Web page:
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Etna volcano


In Sicily, Mount Etna is a mountain that you can't miss, of course. The highest volcano in Europe and still active. From an altitude of 3350 meters, Mount Etna dominates the island of Sicily. Driving up is already an experience. Along ancient lava eruptions, through the forest, along the citrus trees or vineyards. It remains a beautiful sight and a wonder of nature.

We first drove up south via Etna. We've been here twice before, in 2004 and 2017, but it's still great to watch. What's different now is that it's winter. Last time we were there in the summer and it is dusty on top of the mountain, but with clear visibility. Now it was foggy, it was blowing hard and it was cold. Thick coat on, hat on, scarf around and yet the wind cuts through you. Even Misty thought it was too cold.

If you are ‘above’ at 2000 meters on the south side (by car or camper) you can go even higher with a cable car to 2500 meters. From there you can't just go up further. There are then 4wd vans that take you up to 2800 meters where you can walk under the guidance of a guide. You can't go higher because of the many small eruptions of the past year. The volcano is restless and safety for visitors is the top priority. So you don't get all the way up. Not entirely unimportant, if you want to travel up to 2800 meters, this will cost you €60 per person.

In 2004 kon dit niet vanwege de uitbarstingen in 2001 en 2002. Deze waren toen zo groot dat grote delen van de zuid- en noordkant zijn verwoest. Inclusief de kabelbaan, de skifaciliteiten, de provinciale weg omhoog en een hotel op de noordzijde. In een paar dagen was de lava bijna de eerste dorpen genaderd richting het dal. Gelukkig is de lavastroom net op tijd gestopt.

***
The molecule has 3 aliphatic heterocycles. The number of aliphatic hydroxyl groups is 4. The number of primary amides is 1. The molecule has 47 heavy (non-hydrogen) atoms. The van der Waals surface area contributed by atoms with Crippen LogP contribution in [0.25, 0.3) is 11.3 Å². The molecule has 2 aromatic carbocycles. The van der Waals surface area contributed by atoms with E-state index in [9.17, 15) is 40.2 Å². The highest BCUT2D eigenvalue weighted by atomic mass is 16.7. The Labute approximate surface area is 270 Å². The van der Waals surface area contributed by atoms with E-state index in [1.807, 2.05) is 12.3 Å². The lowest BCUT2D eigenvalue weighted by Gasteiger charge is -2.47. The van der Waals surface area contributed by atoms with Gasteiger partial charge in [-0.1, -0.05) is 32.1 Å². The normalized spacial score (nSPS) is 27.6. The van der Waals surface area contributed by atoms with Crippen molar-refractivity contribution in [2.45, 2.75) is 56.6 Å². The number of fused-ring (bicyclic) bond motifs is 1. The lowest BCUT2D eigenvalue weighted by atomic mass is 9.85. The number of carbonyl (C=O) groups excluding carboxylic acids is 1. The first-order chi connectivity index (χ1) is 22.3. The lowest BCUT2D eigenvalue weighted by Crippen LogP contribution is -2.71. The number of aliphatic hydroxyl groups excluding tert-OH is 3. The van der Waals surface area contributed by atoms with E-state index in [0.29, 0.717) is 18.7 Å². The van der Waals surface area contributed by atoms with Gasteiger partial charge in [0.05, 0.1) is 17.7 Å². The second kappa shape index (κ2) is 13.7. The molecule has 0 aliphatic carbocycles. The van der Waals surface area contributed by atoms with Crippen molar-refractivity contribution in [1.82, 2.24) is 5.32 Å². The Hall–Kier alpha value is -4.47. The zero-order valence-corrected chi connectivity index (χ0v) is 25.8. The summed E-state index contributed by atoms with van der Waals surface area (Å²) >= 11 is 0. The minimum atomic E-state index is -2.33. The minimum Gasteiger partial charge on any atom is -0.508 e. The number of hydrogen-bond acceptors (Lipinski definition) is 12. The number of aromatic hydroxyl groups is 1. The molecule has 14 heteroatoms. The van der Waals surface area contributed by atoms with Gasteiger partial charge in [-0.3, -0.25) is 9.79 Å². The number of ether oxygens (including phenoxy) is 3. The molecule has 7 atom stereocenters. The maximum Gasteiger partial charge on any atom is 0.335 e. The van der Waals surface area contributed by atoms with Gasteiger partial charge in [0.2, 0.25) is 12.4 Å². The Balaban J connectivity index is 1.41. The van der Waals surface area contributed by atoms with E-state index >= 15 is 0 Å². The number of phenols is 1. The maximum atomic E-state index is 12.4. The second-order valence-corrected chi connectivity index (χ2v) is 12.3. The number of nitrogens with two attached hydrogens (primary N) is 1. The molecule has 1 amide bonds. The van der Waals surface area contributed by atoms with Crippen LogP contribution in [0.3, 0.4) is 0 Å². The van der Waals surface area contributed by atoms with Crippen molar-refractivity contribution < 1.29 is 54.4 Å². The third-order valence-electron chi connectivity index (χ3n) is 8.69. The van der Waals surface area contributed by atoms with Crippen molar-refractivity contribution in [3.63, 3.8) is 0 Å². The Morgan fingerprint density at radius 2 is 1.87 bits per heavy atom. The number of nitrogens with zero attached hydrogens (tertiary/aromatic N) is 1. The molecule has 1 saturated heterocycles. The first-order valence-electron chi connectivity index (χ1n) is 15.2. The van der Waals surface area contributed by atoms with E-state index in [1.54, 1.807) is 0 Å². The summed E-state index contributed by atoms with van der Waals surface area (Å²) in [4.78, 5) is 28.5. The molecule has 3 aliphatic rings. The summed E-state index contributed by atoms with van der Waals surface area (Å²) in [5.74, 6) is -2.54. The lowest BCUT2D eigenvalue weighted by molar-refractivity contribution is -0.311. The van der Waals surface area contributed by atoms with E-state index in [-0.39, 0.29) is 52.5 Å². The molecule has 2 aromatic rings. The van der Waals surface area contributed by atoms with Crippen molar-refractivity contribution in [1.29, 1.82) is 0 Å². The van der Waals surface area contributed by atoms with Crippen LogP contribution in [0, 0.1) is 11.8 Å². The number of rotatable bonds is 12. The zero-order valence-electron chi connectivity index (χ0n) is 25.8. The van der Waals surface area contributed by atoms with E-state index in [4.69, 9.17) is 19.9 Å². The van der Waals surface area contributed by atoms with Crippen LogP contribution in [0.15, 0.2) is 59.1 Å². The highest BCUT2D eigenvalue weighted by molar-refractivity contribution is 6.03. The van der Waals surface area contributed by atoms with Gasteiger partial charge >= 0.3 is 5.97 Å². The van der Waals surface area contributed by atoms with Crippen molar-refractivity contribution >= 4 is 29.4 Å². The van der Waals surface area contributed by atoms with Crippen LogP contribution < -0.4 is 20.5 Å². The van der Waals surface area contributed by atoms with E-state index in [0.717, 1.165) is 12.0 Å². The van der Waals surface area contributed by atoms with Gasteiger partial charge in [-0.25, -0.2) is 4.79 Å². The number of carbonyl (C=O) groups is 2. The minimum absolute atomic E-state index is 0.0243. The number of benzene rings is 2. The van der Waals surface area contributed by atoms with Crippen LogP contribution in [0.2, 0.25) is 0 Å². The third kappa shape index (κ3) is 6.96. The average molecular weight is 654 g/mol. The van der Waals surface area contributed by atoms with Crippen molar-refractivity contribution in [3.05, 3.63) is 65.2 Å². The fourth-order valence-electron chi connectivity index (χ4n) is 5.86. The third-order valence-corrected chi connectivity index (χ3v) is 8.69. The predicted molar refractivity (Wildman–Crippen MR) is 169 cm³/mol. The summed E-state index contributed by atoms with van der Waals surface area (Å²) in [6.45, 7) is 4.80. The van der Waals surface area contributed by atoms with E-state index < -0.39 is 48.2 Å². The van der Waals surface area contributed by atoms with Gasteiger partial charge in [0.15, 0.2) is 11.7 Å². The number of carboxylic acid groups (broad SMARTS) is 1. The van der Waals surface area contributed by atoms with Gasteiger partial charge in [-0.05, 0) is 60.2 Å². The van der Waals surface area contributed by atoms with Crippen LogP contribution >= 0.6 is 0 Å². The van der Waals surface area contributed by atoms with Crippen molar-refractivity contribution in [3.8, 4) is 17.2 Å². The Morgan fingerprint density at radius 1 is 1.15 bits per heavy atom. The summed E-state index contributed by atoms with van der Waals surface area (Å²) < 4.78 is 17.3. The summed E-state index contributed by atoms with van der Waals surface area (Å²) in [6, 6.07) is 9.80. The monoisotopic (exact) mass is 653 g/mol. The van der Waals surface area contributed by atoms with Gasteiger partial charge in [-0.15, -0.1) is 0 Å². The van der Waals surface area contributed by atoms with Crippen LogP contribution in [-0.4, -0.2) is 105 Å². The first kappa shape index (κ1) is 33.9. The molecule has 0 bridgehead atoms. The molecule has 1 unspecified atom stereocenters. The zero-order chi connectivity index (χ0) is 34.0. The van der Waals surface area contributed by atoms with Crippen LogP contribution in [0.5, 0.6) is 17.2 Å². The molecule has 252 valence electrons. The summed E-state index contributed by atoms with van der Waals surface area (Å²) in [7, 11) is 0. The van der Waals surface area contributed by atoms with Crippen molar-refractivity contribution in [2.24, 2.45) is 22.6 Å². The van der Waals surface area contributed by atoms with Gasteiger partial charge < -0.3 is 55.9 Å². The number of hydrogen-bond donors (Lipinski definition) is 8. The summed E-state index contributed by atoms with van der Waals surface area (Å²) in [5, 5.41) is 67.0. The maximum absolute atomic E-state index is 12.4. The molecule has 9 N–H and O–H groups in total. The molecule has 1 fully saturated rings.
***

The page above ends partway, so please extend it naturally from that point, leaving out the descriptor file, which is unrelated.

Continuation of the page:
The south side is the most touristy side. Many tourists and buses go up this side. There are therefore many shops with ‘original’ souvenirs and several restaurants. However, you can also walk on the crater of 2001 on the south side. We did this in 2017, not now because of the wind. And you can walk around the crater of the 1986 eruption, we have now done that and was cold enough for all three of us.

On the return journey, the idea spontaneously arose to also drive up the north side. How glad we are to have done this. The north side is, in my opinion, still beautiful in nature than the south side. You can see very well the lava eruption of 2002 when you drive up. You drive up through the forest and then suddenly you drive into a ‘march landscape’, and just as suddenly as this started this stops and you drive back into the forest. Every time you go through a bend and swing further up you see this phenomenon. Large rocks, solidified lava, black, brown with the occasional small tree rising again.

You can also ski at the top of the north side, provided there is enough snow. The ski facilities were rebuilt after the 2002 eruption, as was the cable car on the south side. From the north side, group excursions are mainly organized upwards.

The south side was in the fog, but the north side was fairly clear and beautifully snowy white. That produces beautiful photos, but also a powerful difference in landscape that I like to see. Trees that have been knocked down like matchwoods by the lava and were still on the side of the lava flow. Lava that runs meters high flat along the ski slopes. And we saw a commemorative sign of the hotel buried by the lava in 2002. It seems that you can still see a bit of the hotel, but we only found out afterwards.

The Sicilians live with this volcano. They rebuild the structure after eruptions, grow lemons and wine on the slope. Create walking routes up, restore the roads if necessary. I love seeing, but don't have to think about experiencing such a powerful eruption. A small one :-). I regularly look at Etna's webcams and especially when it's dark you can see the small eruptions. Looking for something with safe insecurity haha.

Visiting Etna? Yes, do it! P.S. On request below a photo together with Misty


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